The expanded community standards released on Tuesday offer a much greater level of detail of what's verboten and why. Broken down into six overarching categories -- violence and criminal behavior, safety, objectionable content, integrity and authenticity, respecting intellectual property, and content-related requests -- each section comes with a "policy rationale" and bulleted lists of "do not post" items. Facebook's other announcement -- that of expanded appeals -- has received less media attention, but for many users, it's a vital development. In the platform's early days, content moderation decisions were final and could not be appealed. Then, in 2011, Facebook instituted a process through which users whose accounts had been suspended could apply to regain access. That process remained in place until this week.Read Replies (0)
By msmash from Slashdot's big-bet-on-brighter-future department
Amazon CEO Jeff Bezos spends a tiny fraction of his net worth to fund Blue Origin, the aerospace company he started in 2000. From a report: For a man worth $127 billion, that tiny fraction amounts to $1 billion a year, which he gets by liquidating Amazon stock, Bezos said at an Axel Springer awards event in Berlin, Germany, hosted by Business Insider's US editor-in-chief, Alyson Shontell. "The only way I can see to deploy this much financial resource is by converting my Amazon winnings into space travel," he said in an interview with Axel Springer CEO Mathias Dopfner. "Blue Origin is expensive enough to be able to use that fortune." Bezos said he planned to continue funding the company through that annual tradition long into the future. Bezos famously has numerous projects. He runs Amazon, owns The Washington Post, and is working on turning a mansion in Washington, DC, into a single-family home, to name a few. None of these, he said, are as relevant or as worthy of his money as Blue Origin, which he called "the most important work I'm doing."Read Replies (0)
By msmash from Slashdot's shape-of-things-to-come department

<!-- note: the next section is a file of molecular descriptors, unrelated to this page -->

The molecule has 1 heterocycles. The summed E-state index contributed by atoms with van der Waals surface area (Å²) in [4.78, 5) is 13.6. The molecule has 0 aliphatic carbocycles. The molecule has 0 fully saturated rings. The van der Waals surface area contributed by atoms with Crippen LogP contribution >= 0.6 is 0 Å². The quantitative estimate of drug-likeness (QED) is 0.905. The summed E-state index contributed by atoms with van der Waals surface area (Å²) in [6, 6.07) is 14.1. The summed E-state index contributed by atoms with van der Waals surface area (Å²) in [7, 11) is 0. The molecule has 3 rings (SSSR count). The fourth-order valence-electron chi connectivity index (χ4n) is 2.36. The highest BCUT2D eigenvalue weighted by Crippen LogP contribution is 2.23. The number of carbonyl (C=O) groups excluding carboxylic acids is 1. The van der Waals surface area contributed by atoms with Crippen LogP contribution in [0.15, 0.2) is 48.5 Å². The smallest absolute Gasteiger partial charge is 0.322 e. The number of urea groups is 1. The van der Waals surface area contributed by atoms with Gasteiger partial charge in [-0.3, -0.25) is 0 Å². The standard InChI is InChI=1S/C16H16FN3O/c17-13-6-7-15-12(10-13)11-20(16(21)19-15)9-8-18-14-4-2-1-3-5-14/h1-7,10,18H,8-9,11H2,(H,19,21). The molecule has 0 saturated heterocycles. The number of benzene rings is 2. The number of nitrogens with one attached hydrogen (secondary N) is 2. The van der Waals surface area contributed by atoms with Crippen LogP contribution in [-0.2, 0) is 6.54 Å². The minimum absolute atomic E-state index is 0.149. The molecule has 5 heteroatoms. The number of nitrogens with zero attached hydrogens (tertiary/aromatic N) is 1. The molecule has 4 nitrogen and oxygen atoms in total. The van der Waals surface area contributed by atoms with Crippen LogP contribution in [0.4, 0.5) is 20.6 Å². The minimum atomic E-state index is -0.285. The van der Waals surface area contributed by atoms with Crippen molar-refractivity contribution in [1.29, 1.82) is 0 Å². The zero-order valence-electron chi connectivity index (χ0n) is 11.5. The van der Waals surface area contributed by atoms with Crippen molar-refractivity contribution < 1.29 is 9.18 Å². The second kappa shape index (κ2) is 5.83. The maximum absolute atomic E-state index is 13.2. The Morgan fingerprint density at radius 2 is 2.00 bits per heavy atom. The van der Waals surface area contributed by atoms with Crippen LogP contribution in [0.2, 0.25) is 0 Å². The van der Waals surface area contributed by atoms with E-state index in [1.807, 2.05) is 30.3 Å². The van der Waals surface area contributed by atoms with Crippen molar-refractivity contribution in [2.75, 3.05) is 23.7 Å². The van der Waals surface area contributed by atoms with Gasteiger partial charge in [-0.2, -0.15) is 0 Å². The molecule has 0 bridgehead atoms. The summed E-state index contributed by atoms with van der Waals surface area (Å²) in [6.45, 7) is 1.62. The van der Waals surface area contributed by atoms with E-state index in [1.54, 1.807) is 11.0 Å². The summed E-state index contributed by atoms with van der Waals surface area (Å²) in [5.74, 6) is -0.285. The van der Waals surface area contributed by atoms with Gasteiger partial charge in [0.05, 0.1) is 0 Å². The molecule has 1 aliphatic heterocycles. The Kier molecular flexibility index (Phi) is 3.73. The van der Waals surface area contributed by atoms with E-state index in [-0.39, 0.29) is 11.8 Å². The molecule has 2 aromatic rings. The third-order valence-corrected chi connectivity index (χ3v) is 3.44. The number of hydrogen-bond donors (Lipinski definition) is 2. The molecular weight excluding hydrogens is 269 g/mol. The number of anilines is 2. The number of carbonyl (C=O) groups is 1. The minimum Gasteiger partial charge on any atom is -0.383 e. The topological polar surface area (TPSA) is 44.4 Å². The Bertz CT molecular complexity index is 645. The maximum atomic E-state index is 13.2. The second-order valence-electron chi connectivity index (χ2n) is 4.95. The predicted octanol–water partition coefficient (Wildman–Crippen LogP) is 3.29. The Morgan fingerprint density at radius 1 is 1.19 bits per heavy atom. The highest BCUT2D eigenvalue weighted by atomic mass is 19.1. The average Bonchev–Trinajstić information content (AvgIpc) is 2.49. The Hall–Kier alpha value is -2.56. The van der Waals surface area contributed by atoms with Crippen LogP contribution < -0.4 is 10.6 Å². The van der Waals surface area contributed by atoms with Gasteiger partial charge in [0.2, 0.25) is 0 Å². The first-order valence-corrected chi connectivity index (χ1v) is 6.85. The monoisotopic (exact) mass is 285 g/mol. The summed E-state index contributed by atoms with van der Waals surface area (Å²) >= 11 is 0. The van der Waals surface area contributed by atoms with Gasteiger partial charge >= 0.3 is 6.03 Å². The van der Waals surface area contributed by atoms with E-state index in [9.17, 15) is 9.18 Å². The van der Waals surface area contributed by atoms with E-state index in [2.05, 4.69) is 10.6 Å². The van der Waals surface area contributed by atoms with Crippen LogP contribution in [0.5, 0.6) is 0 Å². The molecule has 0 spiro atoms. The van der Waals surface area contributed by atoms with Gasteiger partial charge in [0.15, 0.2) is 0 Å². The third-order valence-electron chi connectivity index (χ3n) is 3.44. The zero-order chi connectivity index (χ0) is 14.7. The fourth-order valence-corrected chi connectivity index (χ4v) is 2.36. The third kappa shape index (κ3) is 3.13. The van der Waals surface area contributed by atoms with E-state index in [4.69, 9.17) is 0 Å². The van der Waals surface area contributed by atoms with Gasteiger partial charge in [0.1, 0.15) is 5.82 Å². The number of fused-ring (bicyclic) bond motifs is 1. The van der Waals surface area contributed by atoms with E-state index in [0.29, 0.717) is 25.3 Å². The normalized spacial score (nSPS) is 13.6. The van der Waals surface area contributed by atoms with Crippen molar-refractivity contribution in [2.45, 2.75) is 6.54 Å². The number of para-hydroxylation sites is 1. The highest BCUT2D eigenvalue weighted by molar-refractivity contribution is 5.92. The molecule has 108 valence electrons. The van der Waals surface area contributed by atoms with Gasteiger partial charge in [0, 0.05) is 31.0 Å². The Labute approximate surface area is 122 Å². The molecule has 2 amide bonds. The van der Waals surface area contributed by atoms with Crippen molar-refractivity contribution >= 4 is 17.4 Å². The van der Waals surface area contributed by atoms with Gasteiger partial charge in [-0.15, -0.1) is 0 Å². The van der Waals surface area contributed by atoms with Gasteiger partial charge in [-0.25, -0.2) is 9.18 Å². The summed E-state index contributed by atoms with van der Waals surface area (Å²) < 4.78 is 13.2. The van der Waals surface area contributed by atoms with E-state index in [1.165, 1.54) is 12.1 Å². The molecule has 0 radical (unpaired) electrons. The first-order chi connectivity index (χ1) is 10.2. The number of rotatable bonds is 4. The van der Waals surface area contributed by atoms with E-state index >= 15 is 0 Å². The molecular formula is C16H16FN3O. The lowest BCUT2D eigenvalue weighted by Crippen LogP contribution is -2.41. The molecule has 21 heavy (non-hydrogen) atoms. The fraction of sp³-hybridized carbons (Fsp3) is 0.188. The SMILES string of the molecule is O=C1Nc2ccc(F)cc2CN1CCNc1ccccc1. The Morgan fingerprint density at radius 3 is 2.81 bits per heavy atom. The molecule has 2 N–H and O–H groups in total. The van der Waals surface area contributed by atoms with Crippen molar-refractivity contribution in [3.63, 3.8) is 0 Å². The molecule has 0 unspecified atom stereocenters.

The National Weather Service is choosing automated launchers over human employees to deploy weather balloons in Alaska. From a report: Last Thursday, just before 3 p.m., things began stirring inside the truck-size box that sat among melting piles of snow at the airport in Fairbanks, Alaska. Inside, software ran checks on instruments to measure atmospheric temperature, humidity, and pressure; a tray slid into place; and a nozzle began filling a large balloon with gas. Finally, the roof of the box yawned open and a weather balloon took off into the sunny afternoon, instruments dangling. The entire launch was triggered with the touch of a button, 5 kilometers away at an office of the National Weather Service (NWS). The flight was smooth, just one of hundreds of twice-daily balloon launches around the world that radio back crucial data for weather forecasts. But most of those balloons are launched by people; the robotic launchers, which are rolling out across Alaska, are proving to be controversial. NWS says the autolaunchers will save money and free up staff to work on more pressing matters. But representatives of the employee union question their reliability, and say they will hasten the end of Alaska's remote weather offices, where forecasting duties and hours have already been slashed. "The autolauncher is just another nail in their coffin," says Kimberly Vaughan, a union steward in Juneau. Once deployed across the state, the $1.2 million machines, built by Finnish company Vaisala, will save about 8 hours of forecaster time a day -- and about $1 million a year at NWS, Susan Buchanan, an NWS spokesperson says.Read Replies (0)
By msmash from Slashdot's closer-look department
An anonymous reader shares an NPR report: While a shortage of workers is pushing wages higher in the skilled trades, the financial return from a bachelor's degree is softening, even as the price -- and the average debt into which it plunges students -- keeps going up. But high school graduates have been so effectively encouraged to get a bachelor's that high-paid jobs requiring shorter and less expensive training are going unfilled. This affects those students and also poses a real threat to the economy. "Parents want success for their kids," said Mike Clifton, who teaches machining at the Lake Washington Institute of Technology, about 20 miles from Seattle. "They get stuck on [four-year bachelor's degrees], and they're not seeing the shortage there is in tradespeople until they hire a plumber and have to write a check." In a new report, the Washington State Auditor found that good jobs in the skilled trades are going begging because students are being almost universally steered to bachelor's degrees. Among other things, the Washington auditor recommended that career guidance -- including choices that require less than four years in college -- start as early as the seventh grade. "There is an emphasis on the four-year university track" in high schools, said Chris Cortines, who co-authored the report. Yet, nationwide, three out of 10 high school grads who go to four-year public universities haven't earned degrees within six years, according to the National Student Clearinghouse. At four-year private colleges, that number is more than 1 in 5.Read Replies (0)